Duty of Care in Sport: Making the case for a Sports Ombudsman in the UKJack Anderson Neil Partington
The first of the seven priority recommendations to be found in Baroness Tanni Grey-Thompson’s Duty of Care Review of UK Sport (2017) proposed the establishment of a Sports Ombudsman. The suggestion for such an office had been made by the authors at the consultation phase of the Review.
This article sketches out how, in ensuring that national sports governing bodies discharge their duty of care, this Ombudsman might work, the scope of its jurisdiction and the enforcement of its recommendations.
Various models are suggested with the emphasis on an accessible, athlete-centred and fully accountable approach to dispute resolution in UK sport. Of particular interest will be the suggested “maladministration” model, which, if ever acted upon, would give a Sports Ombudsman extensive powers of oversight and redress over UK sport and which might, if successful, provide the model for an independent, athlete-accountable, international sports ombudsman’s office.
Specifically, the piece looks at:
The Duty of Care Review and the recommendation for a Sports Ombusdman;
The role of Ombudsman elsewhere;
How might a UK Sports Ombudsman Work?
Advocacy and advice - the United States Olympic Committee’s approach
An enhanced Independent (Football) Ombudsman
The maladministration model
The investigatory model
The need for a preventative remit and accessibility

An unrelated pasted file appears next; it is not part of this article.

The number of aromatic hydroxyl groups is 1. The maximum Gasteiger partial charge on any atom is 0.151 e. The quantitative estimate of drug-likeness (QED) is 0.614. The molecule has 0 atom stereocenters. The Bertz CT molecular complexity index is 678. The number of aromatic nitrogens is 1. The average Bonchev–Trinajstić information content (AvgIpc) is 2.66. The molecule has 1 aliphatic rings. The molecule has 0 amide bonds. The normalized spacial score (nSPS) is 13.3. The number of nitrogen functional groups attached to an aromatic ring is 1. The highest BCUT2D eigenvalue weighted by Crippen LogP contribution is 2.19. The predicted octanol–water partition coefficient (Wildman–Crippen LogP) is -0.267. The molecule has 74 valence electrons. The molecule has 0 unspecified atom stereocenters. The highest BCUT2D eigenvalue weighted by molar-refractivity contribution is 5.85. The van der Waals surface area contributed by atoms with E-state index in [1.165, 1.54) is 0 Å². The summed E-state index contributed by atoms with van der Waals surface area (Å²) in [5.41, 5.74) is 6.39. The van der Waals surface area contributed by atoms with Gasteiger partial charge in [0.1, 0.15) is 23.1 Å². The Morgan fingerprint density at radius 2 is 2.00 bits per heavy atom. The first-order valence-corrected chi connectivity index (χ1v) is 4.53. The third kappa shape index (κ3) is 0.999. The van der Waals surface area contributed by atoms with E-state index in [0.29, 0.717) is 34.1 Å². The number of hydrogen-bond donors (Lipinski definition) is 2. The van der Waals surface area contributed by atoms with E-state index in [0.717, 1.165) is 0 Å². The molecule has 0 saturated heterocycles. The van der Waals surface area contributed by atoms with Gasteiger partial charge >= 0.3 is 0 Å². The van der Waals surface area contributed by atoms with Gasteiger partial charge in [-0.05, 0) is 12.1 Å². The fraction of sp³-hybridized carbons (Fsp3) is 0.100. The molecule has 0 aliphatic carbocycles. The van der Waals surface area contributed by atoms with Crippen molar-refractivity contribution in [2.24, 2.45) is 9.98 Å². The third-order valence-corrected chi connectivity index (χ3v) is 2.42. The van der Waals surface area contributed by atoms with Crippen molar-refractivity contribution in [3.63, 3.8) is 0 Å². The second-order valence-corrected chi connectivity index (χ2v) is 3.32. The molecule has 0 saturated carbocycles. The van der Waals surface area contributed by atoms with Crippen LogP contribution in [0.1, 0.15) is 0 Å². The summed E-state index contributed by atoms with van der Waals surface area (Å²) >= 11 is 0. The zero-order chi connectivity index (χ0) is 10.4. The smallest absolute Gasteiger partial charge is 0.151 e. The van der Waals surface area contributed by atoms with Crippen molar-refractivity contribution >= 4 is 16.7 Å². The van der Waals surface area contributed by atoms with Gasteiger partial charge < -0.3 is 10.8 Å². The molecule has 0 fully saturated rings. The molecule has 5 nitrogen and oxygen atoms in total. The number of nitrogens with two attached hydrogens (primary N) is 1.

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- Tags: Athletics | British Athletes Commission (BAC) | Canada | Code of Sports Governance | Cricket | Duty of Care | Football | Independent Football Ombudsman (IFO) | India | Local Government Ombudsman | New Zealand | NSPCC Child Protection in Sport Unit | Ombudsman | Premier League | The Football Association | UK Sport | United Kingdom (UK) | United States Olympic Committee (USCO) | US
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About the Author
Jack Anderson is Professor and Director of Sports Law Studies at the University of Melbourne. He has published widely in the area of sports law including The Legality of Boxing (2007),Textbook on Sports Law (2010), Leading Cases in Sports Law (2013) and EU Sports Law (2017). He is a Chartered Arbitrator and, having previously been an arbitrator with the GAA, FAI and Just Sport Ireland, he is currently a mediator/arbitrator for Sports Resolutions UK and the Court of Arbitration for Sport.
He supports Doon, Limerick, Munster, Ireland and Watford FC and, yes, he looks like Paul Scholes.
Neil is a Lecturer in Law at the University of Sussex. Prior to this, he gained his PhD and was a Research Fellow in Sports Law at Queen’s University Belfast. Neil has considerable experience in teaching and educational management and also holds an MSc in Sports Coaching.